Ryan Crowley

Employer Obligations regarding Employee Health Check up


In this article, we shall discuss employer’s obligations to provide their staff with a medical or health check-up. We will focus on a key Ministerial Regulation which prescribes the criteria and method for conducting a health check-up as well as other important requirements imposed by this regulation such as who must conduct such checks, what they need to cover and when must applicable employees undertake such health check-ups.


Ministerial Regulation Prescribing the Criteria and Method for Conducting a Health Check-up & Forwarding of Results to Labour Inspector B.E. 2547 (2004)

This Regulation provides that employers who employ staff to undertake “risk factor related work” must provide these staff with a health checkup. The Ministerial Regulations define ‘‘risk factor related work” as work relating to the following:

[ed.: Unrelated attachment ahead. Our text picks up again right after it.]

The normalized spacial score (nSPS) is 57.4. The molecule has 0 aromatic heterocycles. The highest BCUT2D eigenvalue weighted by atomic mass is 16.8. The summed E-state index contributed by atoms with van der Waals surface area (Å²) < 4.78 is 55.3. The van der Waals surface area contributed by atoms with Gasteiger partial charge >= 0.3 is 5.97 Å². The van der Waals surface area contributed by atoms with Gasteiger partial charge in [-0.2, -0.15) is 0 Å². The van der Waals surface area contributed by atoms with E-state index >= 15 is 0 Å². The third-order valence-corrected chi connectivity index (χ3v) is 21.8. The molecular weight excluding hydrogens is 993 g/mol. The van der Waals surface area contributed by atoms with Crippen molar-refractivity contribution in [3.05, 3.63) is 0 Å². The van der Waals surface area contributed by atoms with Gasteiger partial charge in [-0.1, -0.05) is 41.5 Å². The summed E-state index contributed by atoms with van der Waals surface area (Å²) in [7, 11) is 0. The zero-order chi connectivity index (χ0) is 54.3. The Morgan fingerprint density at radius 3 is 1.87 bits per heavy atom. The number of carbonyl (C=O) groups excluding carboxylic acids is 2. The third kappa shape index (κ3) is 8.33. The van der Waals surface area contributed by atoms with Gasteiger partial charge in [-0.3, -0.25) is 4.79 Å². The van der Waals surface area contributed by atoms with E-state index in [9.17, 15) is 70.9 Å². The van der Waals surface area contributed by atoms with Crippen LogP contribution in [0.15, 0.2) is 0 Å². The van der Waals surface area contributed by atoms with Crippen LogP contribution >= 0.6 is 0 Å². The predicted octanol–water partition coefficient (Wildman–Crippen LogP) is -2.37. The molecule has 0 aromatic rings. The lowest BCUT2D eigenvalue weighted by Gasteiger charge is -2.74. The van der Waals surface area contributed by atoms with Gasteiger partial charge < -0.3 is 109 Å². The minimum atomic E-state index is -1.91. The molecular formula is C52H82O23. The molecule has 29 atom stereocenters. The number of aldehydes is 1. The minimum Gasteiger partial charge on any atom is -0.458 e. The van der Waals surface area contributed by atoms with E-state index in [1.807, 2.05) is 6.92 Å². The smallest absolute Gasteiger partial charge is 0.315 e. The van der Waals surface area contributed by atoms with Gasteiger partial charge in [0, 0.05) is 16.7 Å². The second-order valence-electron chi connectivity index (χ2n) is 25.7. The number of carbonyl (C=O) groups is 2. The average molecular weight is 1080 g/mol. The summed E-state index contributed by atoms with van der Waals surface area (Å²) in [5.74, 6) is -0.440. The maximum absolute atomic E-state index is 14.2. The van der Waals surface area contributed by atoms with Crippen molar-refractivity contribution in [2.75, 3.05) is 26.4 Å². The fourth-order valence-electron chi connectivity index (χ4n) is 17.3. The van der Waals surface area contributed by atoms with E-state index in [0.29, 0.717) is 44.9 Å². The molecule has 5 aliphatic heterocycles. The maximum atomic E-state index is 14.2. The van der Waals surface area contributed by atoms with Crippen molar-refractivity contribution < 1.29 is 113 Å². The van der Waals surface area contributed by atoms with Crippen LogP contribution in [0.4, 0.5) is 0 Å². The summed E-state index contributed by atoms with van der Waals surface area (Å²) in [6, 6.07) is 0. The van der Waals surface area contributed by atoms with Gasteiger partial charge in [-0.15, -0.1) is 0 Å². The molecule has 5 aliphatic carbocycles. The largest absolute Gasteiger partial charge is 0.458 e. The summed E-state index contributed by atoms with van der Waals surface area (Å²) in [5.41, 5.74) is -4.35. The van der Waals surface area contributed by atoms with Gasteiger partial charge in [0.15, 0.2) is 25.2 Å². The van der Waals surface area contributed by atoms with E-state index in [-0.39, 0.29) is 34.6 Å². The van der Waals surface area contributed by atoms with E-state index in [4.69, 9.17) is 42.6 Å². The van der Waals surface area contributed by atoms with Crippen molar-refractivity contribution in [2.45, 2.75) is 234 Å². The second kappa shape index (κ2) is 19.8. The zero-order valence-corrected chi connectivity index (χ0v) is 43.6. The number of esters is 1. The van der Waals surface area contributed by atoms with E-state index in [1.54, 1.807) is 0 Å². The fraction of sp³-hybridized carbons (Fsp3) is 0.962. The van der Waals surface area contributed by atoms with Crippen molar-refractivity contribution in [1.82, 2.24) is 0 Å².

(1)    Hazardous chemical substances as prescribed in announcements issued by the Minister of Labour, these include ammonia, vinyl chloride, naphthas, chloroform, glycol, iron and arsenic or arsenic compounds.

(2)    Toxic microbe which may be a virus, bacteria, fungus or other biological organisms as prescribed in announcements issued by the Minister of Labour;

(3)    Radioactivity;

(4)    Heat, cold, vibration, atmospheric pressure, light, noise or other environments which may be hazardous; for this purpose, as prescribed in announcements issued by the Minister of Labour.


Who must carry out the health check-up?

A health check-up must be conducted by a licensed medical practitioner who is specialized in occupational medicine or who has undergone training in occupational medicine or who has the qualifications as set out in the announcement of the Director-General. To ensure compliance with the law, the writer recommends that the employer request certified copies of the qualifications and medical licenses of the examining doctor before assigning them to carry out check-ups for their staff.


What must be examined under a health check-up?

According to this Regulation, a health check-up not only covers a physical examination but it must also cover a mental examination of the employee.

When must the employee check-up be undertaken?